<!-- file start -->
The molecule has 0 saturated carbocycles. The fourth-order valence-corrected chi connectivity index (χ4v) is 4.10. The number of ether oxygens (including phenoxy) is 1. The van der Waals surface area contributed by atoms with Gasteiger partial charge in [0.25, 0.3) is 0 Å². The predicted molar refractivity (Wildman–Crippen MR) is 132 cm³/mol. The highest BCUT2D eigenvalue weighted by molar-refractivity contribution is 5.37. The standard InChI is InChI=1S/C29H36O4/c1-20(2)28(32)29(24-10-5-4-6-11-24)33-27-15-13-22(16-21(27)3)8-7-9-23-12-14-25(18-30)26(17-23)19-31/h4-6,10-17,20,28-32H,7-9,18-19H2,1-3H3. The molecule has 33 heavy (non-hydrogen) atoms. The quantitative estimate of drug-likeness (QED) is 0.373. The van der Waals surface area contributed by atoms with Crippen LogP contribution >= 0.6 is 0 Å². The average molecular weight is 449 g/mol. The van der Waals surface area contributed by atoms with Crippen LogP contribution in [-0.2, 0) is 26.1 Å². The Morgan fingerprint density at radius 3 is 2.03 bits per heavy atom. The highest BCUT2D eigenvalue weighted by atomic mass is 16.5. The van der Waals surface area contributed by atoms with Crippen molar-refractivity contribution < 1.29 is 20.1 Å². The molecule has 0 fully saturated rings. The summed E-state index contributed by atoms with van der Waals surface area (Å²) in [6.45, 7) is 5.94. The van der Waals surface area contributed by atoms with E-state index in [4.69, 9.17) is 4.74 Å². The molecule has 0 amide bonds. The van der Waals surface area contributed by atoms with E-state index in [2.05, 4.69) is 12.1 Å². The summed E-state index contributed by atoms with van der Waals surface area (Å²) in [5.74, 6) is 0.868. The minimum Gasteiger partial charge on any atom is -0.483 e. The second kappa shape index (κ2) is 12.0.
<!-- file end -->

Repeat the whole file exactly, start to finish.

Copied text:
The molecule has 0 saturated carbocycles. The fourth-order valence-corrected chi connectivity index (χ4v) is 4.10. The number of ether oxygens (including phenoxy) is 1. The van der Waals surface area contributed by atoms with Gasteiger partial charge in [0.25, 0.3) is 0 Å². The predicted molar refractivity (Wildman–Crippen MR) is 132 cm³/mol. The highest BCUT2D eigenvalue weighted by molar-refractivity contribution is 5.37. The standard InChI is InChI=1S/C29H36O4/c1-20(2)28(32)29(24-10-5-4-6-11-24)33-27-15-13-22(16-21(27)3)8-7-9-23-12-14-25(18-30)26(17-23)19-31/h4-6,10-17,20,28-32H,7-9,18-19H2,1-3H3. The molecule has 33 heavy (non-hydrogen) atoms. The quantitative estimate of drug-likeness (QED) is 0.373. The van der Waals surface area contributed by atoms with Crippen LogP contribution >= 0.6 is 0 Å². The average molecular weight is 449 g/mol. The van der Waals surface area contributed by atoms with Crippen LogP contribution in [-0.2, 0) is 26.1 Å². The Morgan fingerprint density at radius 3 is 2.03 bits per heavy atom. The highest BCUT2D eigenvalue weighted by atomic mass is 16.5. The van der Waals surface area contributed by atoms with Crippen molar-refractivity contribution < 1.29 is 20.1 Å². The molecule has 0 fully saturated rings. The summed E-state index contributed by atoms with van der Waals surface area (Å²) in [6.45, 7) is 5.94. The van der Waals surface area contributed by atoms with E-state index in [4.69, 9.17) is 4.74 Å². The molecule has 0 amide bonds. The van der Waals surface area contributed by atoms with E-state index in [2.05, 4.69) is 12.1 Å². The summed E-state index contributed by atoms with van der Waals surface area (Å²) in [5.74, 6) is 0.868. The minimum Gasteiger partial charge on any atom is -0.483 e. The second kappa shape index (κ2) is 12.0.